With the latest estimate putting their numbers at 13.3 million, representing 2.1 billion hours of work, Canada’s volunteers are, in many ways, the backbone of the nonprofit sector. Considering how much they give and their impact on this country’s diverse communities, celebrating volunteers seems a mighty worthy endeavor.
Welcome to National Volunteer Week, an annual initiative — running April 6 to the 12th — launched by the national voice for volunteerism, Volunteer Canada. “It’s an opportunity to recognize and thank those 13.3 million Canadians who make a difference in society and contribute to building communities,” explains president and CEO Steve Tipman. “Thanking and celebrating volunteers should happen on a regular basis but we take this week and make that a focal point to remind people about all that they bring.”
For volunteer and volunteer manager extraordinaire, Anne-Marie Koeppen, who seemingly spends the whole year planning for it, National Volunteer Week is an essential project. Of the many organizations fortunate to call her a volunteer are Volunteer Cowichan, Volunteer BC and Volunteer Canada. “I feel it’s important to do your part,” she explains.
That she does – in spades. This year, like so many others, she’s overseeing the activities for National Volunteer Week for Volunteer Cowichan. There’s the second annual Leaders of Tomorrow Awards, recognizing youth between the ages of 6 and 24. Not to mention the Helping Hands volunteer recognition program, which celebrates adult volunteers and their impact on their organization and the greater community. The ceremony takes place on April 11th during the organization’s yearly Volunteer Fair.
And let’s not forget about Volunteer Coffee Break, a very popular initiative that sees local businesses, coffee shops and restaurants participate by supplying a cup of coffee to volunteers via coupons made available through their organization. “It’s an easy form of recognition and it costs organizations close to nothing," explains Koeppen of an event that has understandably seen huge uptake.
She also gets local newspapers to put in complimentary ads, secures advertising on marquees across town, among other efforts, all in the name of National Volunteer Week. “It’s about thinking outside the box,” she says, adding she’d be thrilled if other organizations were inspired to adopt her initiatives into their own programming.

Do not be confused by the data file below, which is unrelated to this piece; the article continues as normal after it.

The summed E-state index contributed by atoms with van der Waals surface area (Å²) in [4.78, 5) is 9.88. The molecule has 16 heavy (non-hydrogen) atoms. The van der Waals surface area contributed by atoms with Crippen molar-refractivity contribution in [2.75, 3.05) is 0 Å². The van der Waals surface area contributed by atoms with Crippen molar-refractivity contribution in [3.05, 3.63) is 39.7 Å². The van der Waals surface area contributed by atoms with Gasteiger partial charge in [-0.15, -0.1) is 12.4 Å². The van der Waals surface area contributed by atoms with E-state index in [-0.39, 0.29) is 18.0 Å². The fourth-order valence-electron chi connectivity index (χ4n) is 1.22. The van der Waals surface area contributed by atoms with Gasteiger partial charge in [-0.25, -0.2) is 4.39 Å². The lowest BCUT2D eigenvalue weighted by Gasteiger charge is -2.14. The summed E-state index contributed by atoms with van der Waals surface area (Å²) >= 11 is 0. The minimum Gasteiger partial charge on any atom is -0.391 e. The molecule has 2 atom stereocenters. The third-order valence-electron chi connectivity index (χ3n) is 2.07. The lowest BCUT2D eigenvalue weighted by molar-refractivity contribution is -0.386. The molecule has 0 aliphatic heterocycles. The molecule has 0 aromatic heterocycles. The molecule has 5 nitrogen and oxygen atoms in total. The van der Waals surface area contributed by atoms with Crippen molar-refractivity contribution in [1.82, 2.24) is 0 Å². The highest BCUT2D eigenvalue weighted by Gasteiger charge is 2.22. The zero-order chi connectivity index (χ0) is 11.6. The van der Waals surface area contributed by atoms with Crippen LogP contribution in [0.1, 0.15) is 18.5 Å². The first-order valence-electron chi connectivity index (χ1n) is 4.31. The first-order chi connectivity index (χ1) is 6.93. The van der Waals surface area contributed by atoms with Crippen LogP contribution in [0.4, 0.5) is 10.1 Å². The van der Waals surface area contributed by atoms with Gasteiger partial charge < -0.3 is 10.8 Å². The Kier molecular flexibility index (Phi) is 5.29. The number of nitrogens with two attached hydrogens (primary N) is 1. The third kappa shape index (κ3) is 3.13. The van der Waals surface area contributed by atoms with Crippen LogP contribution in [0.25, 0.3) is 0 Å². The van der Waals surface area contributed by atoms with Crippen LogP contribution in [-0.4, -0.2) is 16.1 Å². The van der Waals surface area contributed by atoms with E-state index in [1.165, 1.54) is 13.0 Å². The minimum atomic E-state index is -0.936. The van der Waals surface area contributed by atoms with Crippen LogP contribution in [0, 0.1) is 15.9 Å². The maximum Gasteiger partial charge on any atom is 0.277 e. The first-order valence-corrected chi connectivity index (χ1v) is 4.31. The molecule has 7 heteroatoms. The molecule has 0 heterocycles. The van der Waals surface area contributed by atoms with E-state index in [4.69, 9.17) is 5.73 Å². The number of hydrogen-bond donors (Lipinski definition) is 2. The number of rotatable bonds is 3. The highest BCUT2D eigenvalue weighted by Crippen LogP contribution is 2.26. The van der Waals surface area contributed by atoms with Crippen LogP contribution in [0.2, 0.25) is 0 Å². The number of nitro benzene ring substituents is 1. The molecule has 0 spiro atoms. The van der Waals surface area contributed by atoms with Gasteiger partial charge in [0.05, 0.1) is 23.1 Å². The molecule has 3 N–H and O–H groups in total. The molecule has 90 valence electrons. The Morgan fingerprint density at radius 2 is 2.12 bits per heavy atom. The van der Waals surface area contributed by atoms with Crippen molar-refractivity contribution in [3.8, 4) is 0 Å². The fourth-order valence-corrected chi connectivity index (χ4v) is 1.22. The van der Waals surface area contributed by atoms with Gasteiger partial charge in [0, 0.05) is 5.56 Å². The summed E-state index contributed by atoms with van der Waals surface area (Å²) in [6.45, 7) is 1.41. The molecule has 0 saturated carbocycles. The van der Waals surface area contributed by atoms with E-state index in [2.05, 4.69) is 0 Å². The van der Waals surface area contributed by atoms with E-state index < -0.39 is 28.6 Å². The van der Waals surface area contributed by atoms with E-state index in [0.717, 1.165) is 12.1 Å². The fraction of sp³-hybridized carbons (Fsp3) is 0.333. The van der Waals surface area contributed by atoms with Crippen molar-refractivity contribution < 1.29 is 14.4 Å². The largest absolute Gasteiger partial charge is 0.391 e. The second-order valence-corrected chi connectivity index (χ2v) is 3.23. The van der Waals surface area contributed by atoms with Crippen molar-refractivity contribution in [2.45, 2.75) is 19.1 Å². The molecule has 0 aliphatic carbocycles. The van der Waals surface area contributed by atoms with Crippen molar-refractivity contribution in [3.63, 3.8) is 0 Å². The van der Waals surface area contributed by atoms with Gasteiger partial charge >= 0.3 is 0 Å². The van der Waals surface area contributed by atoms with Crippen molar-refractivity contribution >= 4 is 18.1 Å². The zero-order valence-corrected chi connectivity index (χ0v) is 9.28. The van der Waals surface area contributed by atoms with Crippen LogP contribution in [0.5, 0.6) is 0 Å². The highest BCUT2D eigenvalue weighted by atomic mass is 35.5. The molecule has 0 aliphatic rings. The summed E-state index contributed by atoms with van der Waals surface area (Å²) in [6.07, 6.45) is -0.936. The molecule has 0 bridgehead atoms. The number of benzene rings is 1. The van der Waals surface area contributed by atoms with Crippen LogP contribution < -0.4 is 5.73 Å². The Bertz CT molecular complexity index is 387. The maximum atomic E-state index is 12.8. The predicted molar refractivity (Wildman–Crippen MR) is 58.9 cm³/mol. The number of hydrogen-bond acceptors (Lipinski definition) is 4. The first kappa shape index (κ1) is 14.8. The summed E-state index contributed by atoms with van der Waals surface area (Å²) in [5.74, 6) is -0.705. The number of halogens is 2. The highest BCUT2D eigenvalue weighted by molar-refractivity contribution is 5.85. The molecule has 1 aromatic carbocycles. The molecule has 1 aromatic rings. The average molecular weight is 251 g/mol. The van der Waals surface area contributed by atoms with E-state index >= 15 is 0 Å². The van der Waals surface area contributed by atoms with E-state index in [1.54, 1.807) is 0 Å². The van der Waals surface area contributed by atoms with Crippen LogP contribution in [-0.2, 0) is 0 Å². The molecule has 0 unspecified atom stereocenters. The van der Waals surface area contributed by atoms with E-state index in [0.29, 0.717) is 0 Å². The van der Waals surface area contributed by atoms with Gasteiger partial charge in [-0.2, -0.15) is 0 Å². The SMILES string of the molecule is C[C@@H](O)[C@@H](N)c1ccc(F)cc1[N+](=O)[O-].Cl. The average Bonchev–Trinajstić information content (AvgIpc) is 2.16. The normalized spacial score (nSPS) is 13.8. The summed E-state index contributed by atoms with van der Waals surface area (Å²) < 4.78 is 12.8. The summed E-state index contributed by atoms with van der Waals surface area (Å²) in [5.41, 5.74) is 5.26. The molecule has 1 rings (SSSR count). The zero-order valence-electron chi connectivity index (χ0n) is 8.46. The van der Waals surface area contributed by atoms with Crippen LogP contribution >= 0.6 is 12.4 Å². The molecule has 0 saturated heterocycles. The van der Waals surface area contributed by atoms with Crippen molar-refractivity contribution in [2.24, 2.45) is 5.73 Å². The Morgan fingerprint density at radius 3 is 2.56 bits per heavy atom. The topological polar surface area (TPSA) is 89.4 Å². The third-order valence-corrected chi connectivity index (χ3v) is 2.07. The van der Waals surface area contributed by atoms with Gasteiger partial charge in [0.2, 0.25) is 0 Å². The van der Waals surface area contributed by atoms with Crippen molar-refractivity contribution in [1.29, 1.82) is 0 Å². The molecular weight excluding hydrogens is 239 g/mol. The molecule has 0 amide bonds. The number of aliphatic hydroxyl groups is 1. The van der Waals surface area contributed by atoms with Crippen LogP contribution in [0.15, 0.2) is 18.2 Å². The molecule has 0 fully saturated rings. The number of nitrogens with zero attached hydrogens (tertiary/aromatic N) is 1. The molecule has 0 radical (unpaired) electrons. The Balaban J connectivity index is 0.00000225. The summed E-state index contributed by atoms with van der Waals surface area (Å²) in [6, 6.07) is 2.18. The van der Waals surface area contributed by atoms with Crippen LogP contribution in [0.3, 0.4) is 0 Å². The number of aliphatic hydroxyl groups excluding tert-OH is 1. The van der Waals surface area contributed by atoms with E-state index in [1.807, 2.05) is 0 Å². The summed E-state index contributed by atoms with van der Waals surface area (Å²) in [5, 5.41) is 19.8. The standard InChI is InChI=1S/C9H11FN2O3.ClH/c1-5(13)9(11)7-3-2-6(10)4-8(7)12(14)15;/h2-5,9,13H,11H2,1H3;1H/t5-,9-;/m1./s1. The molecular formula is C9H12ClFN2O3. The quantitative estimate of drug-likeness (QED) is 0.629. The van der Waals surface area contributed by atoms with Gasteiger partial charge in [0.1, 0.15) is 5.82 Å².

Returning to tradition
Of course, sometimes thinking outside that proverbial four-sided box means going back to the basics. This year Volunteer Canada’s special week will be celebrated with a brand-new campaign. From March 23 till April 12, the Volunt-Hear Hotline will allow Canadians from across the country to call the toll-free number and leave a brief impact statement thanking a particular volunteer for their efforts. The messages will then be organized into playlists on Soundcloud, and listeners will be able to download and share them through social media, hearing first-hand how volunteer work changes lives and shapes communities.
The grassroots project is in line with a recent study released by the organization in the fall that found volunteers prefer to be thanked and recognized than feted at fancy galas (as nice as those are). “We’re going back to a more traditional way of thanking volunteers,” says Tipman. “We hope it’ll be impactful and tangible, that it will mean something.”
Talking about impact, Tipman cautions that, though this week is very important, it shouldn’t take the place of regular recognition and thank yous proffered to volunteers. “It should be a year-round thing organizations do on a regular basis, and not just wait for that week.”
Amen says Anne McTiernan-Gamble, CEO of the Canadian Cancer Society of New Brunswick. “We depend on volunteers in a huge way,” she says, explaining that her province boasts 74,000 of them, with 140,000 giving of their time across Canada. “And while we think volunteer week is great, we really see recognition and our relationship with our volunteers as an ongoing thing because we rely on them to do everything, from soup to nuts.”
Volunteers — who help with fundraising, supporting survivors, leadership positions in prevention and efforts in advocacy and policy change — not only run the gamut, they also represent diverse demographics, with a recent rise in youth engagement. “We’re really blessed and fortunate to work with a variety of people that are so passionate,” says McTiernan-Gamble.